Feeds

EU releases 2G GSM-reserved spectrum into wild

Washes hands of 900MHz

High performance access to file storage

The EU has officially released the 900MHz spectrum formerly reserved for 2G GSM services, allowing other technologies into the space assuming that local regulators can sort out the historical mess.

The Council of Ministers has approved the Commission's proposal to allow other technologies into the slices of 900MHz where 2G GSM technology was mandated back in 1987, an approval that the EU reckons could save the industry €1.9bn - though that figure should be taken with a small truck full of salt. But while the move is one step in the direction of deregulation, 2G GSM will still have the spectrum to itself for a few years yet.

The move comes as no surprise: the GSMA (industry lobbying body) has been pushing for operators to be allowed to deploy 3G services at 900MHz for years, promising hugely improved coverage thanks to the additional propagation inherent at a lower frequency (3G is currently squeezed in at 2.1GHz, by EU mandate). In the UK the regulator, Ofcom, has stated its intention to modify the 900MHz licences at the earliest opportunity.

Which is where the problems start. Back in 1985 mobile telephony was a risky business, and Ofcom's predecessor decided to award (rather than sell) the 900MHz band to two competing operators to see how the business developed. 24 years later, Vodafone and O2 still have those chunks of 900MHz and are looking forward to deploying 3G, 4G and everything that follows, but T-Mobile, 3 and Orange spent billions on 2.1GHz spectrum on the basis that it was the only place where 3G would be permitted. So they are calling foul, and want a share of the newly-valuable 900MHz band.

That leaves Ofcom, in common with some other EU regulators, in an untenable position: someone is going to be upset, and no matter what they decide there'll certainly be legal battles to justify that decision as the aggrieved parties turn to m'learned friends.

The decision could also see different technologies deployed in different countries - the very thing the original mandating of GSM was intended to avoid. But these days the value of such roaming is well understood, and should push all the operators in the same direction (towards LTE) in the same way that EU legislation pushed them all towards GSM in the first place.

As for saving €1.9bn: that's based on a single company deciding to roll out a 3G service across Europe without having to worry about incumbents, regulators or spectrum availability. It's simply based on a comparison of cell sizes at 2.1GHz and 900MHz and concludes that you need less of the latter - if only life were that straightforward. ®

SANS - Survey on application security programs

More from The Register

next story
A black box for your SUITCASE: Now your lost luggage can phone home – quite literally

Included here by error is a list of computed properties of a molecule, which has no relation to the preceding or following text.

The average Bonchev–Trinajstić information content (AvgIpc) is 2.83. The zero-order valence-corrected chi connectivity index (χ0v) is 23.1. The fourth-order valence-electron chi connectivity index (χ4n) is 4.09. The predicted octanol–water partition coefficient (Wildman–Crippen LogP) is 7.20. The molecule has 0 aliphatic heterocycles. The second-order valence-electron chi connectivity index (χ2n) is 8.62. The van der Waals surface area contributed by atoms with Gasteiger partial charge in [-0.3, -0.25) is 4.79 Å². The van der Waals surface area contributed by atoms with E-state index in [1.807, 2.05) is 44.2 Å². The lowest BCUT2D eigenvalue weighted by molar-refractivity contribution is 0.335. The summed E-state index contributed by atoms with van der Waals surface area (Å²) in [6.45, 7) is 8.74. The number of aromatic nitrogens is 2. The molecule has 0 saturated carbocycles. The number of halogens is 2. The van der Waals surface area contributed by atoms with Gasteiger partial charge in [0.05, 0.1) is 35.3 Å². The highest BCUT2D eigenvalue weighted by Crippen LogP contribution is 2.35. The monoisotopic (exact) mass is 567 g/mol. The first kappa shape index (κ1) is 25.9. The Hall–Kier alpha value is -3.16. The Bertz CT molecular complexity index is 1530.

Breakfast in London, lunch in NYC, and your clothes in Peru
Broadband Secretary of SHEEP sensationally quits Cabinet
Maria Miller finally resigns over expenses row
AT&T threatens to pull out of FCC wireless auctions over purchase limits
Company wants ability to buy more spectrum space in auction
EE dismisses DATA-BURNING glitch with Orange Mail app
Bug quietly slurps PAYG credit - yet EE denies it exists
Like Google, Comcast might roll its own mobile voice network
Says anything's possible if regulators approve merger with Time Warner
Turnbull leaves Australia's broadband blackspots in the dark
New Statement of Expectations to NBN Co offers get-out clauses for blackspot builds
Facebook claims 100 MEEELLION active users in India
Who needs China when you've got the next billion in your sights?
Facebook splats in-app chat, whacks brats into crack yakety-yak app
Jibber-jabbering addicts turfed out just as Zuck warned
prev story

Whitepapers

Designing a defence for mobile apps
In this whitepaper learn the various considerations for defending mobile applications; from the mobile application architecture itself to the myriad testing technologies needed to properly assess mobile applications risk.
3 Big data security analytics techniques
Applying these Big Data security analytics techniques can help you make your business safer by detecting attacks early, before significant damage is done.
Five 3D headsets to be won!
We were so impressed by the Durovis Dive headset we’ve asked the company to give some away to Reg readers.
The benefits of software based PBX
Why you should break free from your proprietary PBX and how to leverage your existing server hardware.
Securing web applications made simple and scalable
In this whitepaper learn how automated security testing can provide a simple and scalable way to protect your web applications.